In addition to the other information contained in this Annual Report on Form 10-K, you should consider carefully the following information before making an investment in our securities. The risks set out below are not the only risks we face. Additional risks and uncertainties not presently known to us or not presently deemed material by us might also impair our operations and performance. If any of the following events occur, our business, financial condition and results of operations could be materially and adversely affected. In such case, our NAV, the trading price of our common stock and the value of our other securities could decline, and you may lose all or part of your investment. In such case, our net asset value, the trading price of our common stock and the value of our other securities could decline, and you may lose all or part of your investment. The following is a summary of the principal risk factors associated with an investment in our securities. Further details regarding each risk included in the below summary list can be found further below.•We are dependent upon Barings’ access to its investment professionals for our success.•Our investment portfolio is and will continue to be recorded at fair value as determined in accordance with the Adviser’s valuation policies and procedures and, as a result, there is and will continue to be uncertainty as to the value of our portfolio investments.•Our investment portfolio is and will continue to be recorded at fair value as determined in good faith by our Board of Directors and, as a result, there is and will continue to be uncertainty as to the value of our portfolio investments. •We operate in a highly competitive market for investment opportunities, which could reduce returns and result in losses. •There are potential conflicts of interest, including the management of other investment funds and accounts by Barings, which could impact our investment returns.•The fee structure under the Barings BDC Advisory Agreement may induce Barings to pursue speculative investments and incur leverage, which may not be in the best interests of our stockholders.•The fee structure under the Amended and Restated Advisory Agreement may induce Barings to pursue speculative investments and incur leverage, which may not be in the best interests of our stockholders. •Regulations governing our operation as a BDC will affect our ability to, and the way in which we, raise additional capital.•Our financing agreements contain various covenants, which, if not complied with, could accelerate our repayment obligations thereunder, thereby materially and adversely affecting our liquidity, financial condition, results of operations and ability to pay distributions.•We are exposed to risks associated with changes in interest rates.•Inflation could adversely affect the business, results of operations, and financial condition of our portfolio companies.•Incurring additional leverage may magnify our exposure to risks associated with changes in leverage, including fluctuations in interest rates that could adversely affect our profitability.•Prepayments of our debt investments by our portfolio companies could adversely impact our results of operations and reduce our return on equity.•Our investments in portfolio companies may be risky, and we could lose all or part of our investment.•Shares of closed-end investment companies, including BDCs, frequently trade at a discount to their NAV, and may trade at premiums that may prove to be unsustainable.•Shares of closed-end investment companies, including BDCs, frequently trade at a discount to their net asset value, and may trade at premiums that may prove to be unsustainable. Risks Relating to Our Business and StructureWe are dependent upon Barings’ access to its investment professionals for our success. We depend on the diligence, skill and network of business contacts of Barings’ investment professionals to source appropriate investments for us. We depend on members of Barings’ investment team to appropriately analyze our investments and the relevant investment committee to approve and monitor our portfolio investments. We depend on members of Barings’ investment team to appropriately analyze our investments and Barings’ investment committee to approve and monitor our portfolio investments. Barings’ investment teams evaluate, negotiate, structure, close and monitor our investments. Our future success depends on the continued availability of the members of Barings’ investment committee and the other investment professionals available to Barings. We do not have employment agreements with these individuals or other key personnel of Barings, and we cannot provide any assurance that unforeseen business, medical, personal or other circumstances would not lead any such individual to terminate his or her relationship with Barings. If these individuals do not 33maintain their existing relationships with Barings and its affiliates or do not develop new relationships with other sources of investment opportunities, we may not be able to identify appropriate replacements or grow our investment portfolio. The loss of any member of Barings’ investment committee or of other investment professionals of Barings and its affiliates may limit our ability to achieve our investment objectives and operate as we anticipate, which could have a material adverse effect on our financial condition, results of operations and cash flows. The loss of any member of Barings’ investment committee or of other investment professionals of Barings and its affiliates would limit our ability to achieve our investment objectives and operate as we anticipate, which could have a material adverse effect on our financial condition, results of operations and cash flows. Barings evaluates, negotiates, structures, closes and monitors our investments in accordance with the terms of the Barings BDC Advisory Agreement. We can offer no assurance, however, that the investment professionals of Barings will continue to provide investment advice to us or that we will continue to have access to Barings’ investment professionals or its information and deal flow. Further, there can be no assurance that Barings will replicate its own historical success, and we caution you that our investment returns could be substantially lower than the returns achieved by other funds managed by Barings.Our business model depends to a significant extent upon strong referral relationships, and our inability to maintain or develop these relationships, as well as the failure of these relationships to generate investment opportunities, could adversely affect our business.We depend upon Barings’ and its affiliates’ relationships with sponsors, and we intend to rely to a significant extent upon these relationships to provide us with potential investment opportunities. If Barings or its affiliates fail to maintain such relationships, or to develop new relationships with other sponsors or sources of investment opportunities, we will not be able to grow our investment portfolio. In addition, individuals with whom the principals of Barings have relationships are not obligated to provide us with investment opportunities, and, therefore, we can offer no assurance that these relationships will generate investment opportunities for us in the future. If these individuals do not maintain their existing relationships with Barings and its affiliates or do not develop new relationships with other sources of investment opportunities, we may not be able to identify appropriate replacements or grow our investment portfolio. Our financial condition and results of operations will depend on our ability to manage and deploy capital effectively. Our financial condition and results of operations will depend on our ability to manage and deploy capital effectively. Our ability to continue to achieve our investment objectives will depend on our ability to effectively manage and deploy our capital, which will depend, in turn, on Barings’ ability to continue to identify, evaluate, invest in and monitor companies that meet our investment criteria. We cannot assure you that we will continue to achieve our investment objectives.Accomplishing this result on a cost-effective basis will be largely a function of Barings’ handling of the investment process, their ability to provide competent, attentive and efficient services and our access to investments offering acceptable terms. In addition to monitoring the performance of our existing investments, Barings’ investment professionals may also be called upon to provide managerial assistance to our portfolio companies. These demands on their time may distract them or slow the rate of investment.Even if we are able to grow and build upon our investment operations in a manner commensurate with any capital made available to us as a result of our operating activities, financing activities and/or offerings of our securities, any failure to manage our growth effectively could have a material adverse effect on our business, financial condition, results of operations and prospects. The results of our operations will depend on many factors, including the availability of opportunities for investment, readily accessible short- and long-term funding alternatives in the financial markets and general economic conditions.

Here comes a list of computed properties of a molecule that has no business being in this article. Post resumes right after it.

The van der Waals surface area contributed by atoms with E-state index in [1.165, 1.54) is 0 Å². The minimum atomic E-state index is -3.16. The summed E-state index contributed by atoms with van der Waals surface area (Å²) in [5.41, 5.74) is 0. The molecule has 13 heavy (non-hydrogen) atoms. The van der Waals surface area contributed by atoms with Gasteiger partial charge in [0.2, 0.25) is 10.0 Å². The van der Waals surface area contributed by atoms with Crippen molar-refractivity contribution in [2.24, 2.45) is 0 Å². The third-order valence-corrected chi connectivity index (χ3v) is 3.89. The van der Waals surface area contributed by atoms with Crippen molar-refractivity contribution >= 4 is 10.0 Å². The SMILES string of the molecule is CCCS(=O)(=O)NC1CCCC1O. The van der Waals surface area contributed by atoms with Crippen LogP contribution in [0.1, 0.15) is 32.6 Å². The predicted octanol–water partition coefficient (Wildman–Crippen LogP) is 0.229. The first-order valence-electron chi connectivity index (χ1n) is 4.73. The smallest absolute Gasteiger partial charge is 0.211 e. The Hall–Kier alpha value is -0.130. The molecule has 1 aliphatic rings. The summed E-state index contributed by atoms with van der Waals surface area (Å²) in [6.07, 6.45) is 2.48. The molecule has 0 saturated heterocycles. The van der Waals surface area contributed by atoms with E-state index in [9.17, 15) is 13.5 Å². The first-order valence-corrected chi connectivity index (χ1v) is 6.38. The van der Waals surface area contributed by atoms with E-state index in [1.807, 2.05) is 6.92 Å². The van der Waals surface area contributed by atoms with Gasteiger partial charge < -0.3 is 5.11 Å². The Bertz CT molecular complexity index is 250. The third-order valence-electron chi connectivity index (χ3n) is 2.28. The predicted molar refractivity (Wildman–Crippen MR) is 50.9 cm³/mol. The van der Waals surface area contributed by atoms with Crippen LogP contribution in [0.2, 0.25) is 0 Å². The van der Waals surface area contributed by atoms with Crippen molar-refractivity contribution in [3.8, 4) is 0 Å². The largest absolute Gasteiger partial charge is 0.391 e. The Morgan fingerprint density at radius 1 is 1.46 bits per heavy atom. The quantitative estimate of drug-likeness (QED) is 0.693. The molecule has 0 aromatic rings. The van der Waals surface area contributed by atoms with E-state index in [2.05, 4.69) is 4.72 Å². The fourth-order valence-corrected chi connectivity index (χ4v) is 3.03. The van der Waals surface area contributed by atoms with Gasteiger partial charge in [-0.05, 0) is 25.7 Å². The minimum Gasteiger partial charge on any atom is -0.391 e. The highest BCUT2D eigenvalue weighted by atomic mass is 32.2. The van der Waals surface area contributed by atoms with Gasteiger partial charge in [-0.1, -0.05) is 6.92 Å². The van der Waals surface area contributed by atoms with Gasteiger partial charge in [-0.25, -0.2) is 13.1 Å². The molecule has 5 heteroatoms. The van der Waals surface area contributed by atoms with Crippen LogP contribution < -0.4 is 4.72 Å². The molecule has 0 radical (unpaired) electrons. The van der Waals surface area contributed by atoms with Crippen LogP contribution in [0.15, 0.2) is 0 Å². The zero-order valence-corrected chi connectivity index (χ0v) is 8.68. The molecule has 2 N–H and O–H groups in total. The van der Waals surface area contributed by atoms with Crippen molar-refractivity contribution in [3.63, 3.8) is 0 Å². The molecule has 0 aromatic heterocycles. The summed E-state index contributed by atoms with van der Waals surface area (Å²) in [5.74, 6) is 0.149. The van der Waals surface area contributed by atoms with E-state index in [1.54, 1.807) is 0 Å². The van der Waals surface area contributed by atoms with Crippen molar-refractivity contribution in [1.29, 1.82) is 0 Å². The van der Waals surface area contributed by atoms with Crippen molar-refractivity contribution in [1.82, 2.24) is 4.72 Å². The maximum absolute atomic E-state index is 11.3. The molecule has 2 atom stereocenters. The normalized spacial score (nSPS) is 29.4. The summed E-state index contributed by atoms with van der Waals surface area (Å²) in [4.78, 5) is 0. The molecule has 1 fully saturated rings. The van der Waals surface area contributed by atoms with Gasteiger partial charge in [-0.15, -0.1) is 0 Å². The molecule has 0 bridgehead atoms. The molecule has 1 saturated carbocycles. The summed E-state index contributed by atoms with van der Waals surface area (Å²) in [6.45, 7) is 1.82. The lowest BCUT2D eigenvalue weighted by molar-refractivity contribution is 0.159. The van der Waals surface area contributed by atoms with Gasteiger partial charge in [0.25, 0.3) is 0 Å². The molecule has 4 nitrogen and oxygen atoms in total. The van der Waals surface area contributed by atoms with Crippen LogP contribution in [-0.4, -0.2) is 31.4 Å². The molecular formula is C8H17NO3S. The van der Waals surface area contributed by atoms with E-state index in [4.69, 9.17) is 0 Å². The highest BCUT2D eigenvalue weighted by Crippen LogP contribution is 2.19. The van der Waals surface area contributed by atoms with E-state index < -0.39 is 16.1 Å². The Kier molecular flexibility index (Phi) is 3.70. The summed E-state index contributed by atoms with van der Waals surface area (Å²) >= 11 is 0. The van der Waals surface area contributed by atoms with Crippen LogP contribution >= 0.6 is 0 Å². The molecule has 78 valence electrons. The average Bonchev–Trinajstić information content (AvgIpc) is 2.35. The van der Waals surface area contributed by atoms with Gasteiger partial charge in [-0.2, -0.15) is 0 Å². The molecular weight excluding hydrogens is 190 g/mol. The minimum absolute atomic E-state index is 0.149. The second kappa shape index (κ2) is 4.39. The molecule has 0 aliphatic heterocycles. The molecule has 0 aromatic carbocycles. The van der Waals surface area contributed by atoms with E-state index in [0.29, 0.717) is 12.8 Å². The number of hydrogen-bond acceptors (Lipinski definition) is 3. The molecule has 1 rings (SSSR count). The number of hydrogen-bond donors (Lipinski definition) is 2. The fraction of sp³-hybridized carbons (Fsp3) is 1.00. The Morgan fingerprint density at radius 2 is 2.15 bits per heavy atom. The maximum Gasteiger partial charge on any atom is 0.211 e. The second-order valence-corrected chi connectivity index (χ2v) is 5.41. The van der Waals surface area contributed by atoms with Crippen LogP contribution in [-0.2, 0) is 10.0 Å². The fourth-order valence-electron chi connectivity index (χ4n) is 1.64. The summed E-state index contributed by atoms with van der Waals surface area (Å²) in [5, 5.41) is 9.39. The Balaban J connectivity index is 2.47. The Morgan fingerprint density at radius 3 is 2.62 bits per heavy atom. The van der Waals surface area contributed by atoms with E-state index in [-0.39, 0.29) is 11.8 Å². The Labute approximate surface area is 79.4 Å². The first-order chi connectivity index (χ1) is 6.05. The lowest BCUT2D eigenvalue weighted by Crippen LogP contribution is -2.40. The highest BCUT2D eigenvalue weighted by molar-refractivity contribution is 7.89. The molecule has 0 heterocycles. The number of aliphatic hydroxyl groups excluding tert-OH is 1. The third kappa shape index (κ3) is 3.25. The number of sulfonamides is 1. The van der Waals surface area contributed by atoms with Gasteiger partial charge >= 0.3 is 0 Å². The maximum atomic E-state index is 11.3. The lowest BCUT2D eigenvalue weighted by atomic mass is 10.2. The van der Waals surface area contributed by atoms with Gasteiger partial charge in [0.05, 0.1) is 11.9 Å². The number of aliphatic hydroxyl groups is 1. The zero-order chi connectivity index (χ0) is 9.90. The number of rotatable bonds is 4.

Furthermore, if we cannot successfully operate our business or implement our investment policies and strategies as described in this Annual Report on Form 10-K, it could negatively impact our ability to pay distributions and cause you to lose part or all of your investment.Our investment portfolio is and will continue to be recorded at fair value as determined in accordance with the Adviser’s valuation policies and procedures and, as a result, there is and will continue to be uncertainty as to the value of our portfolio investments.Our investment portfolio is and will continue to be recorded at fair value as determined in good faith by our Board of Directors and, as a result, there is and will continue to be uncertainty as to the value of our portfolio investments. Under the 1940 Act, we are required to carry our portfolio investments at market value or, if there is no readily available market value, at fair value as determined in good faith by the Board. The Board has designated Barings as valuation designee to perform our fair value determinations relating to the value of our assets for which market quotations are not readily available. 34Typically there is not a public market for the securities of the privately held middle-market companies in which we have invested and will generally continue to invest. The Adviser conducts the valuation of such investments, upon which the Company’s NAV is primarily based, in accordance with its valuation policy, as well as established and documented processes and methodologies for determining the fair values of portfolio company investments on a recurring (at least quarterly) basis in accordance with the 1940 Act and ASC Topic 820. Our current valuation policy and processes were established by the Adviser and have been approved by the Board. The Adviser has established a pricing committee that is, subject to the oversight of the Board, responsible for the approval, implementation and oversight of the processes and methodologies that relate to the pricing and valuation of assets held by us. The Adviser uses independent third-party providers to price the portfolio, but in the event an acceptable price cannot be obtained from an approved external source, the Adviser will utilize alternative methods in accordance with internal pricing procedures established by the Adviser's pricing committee. See “Item 1. See "Item 1.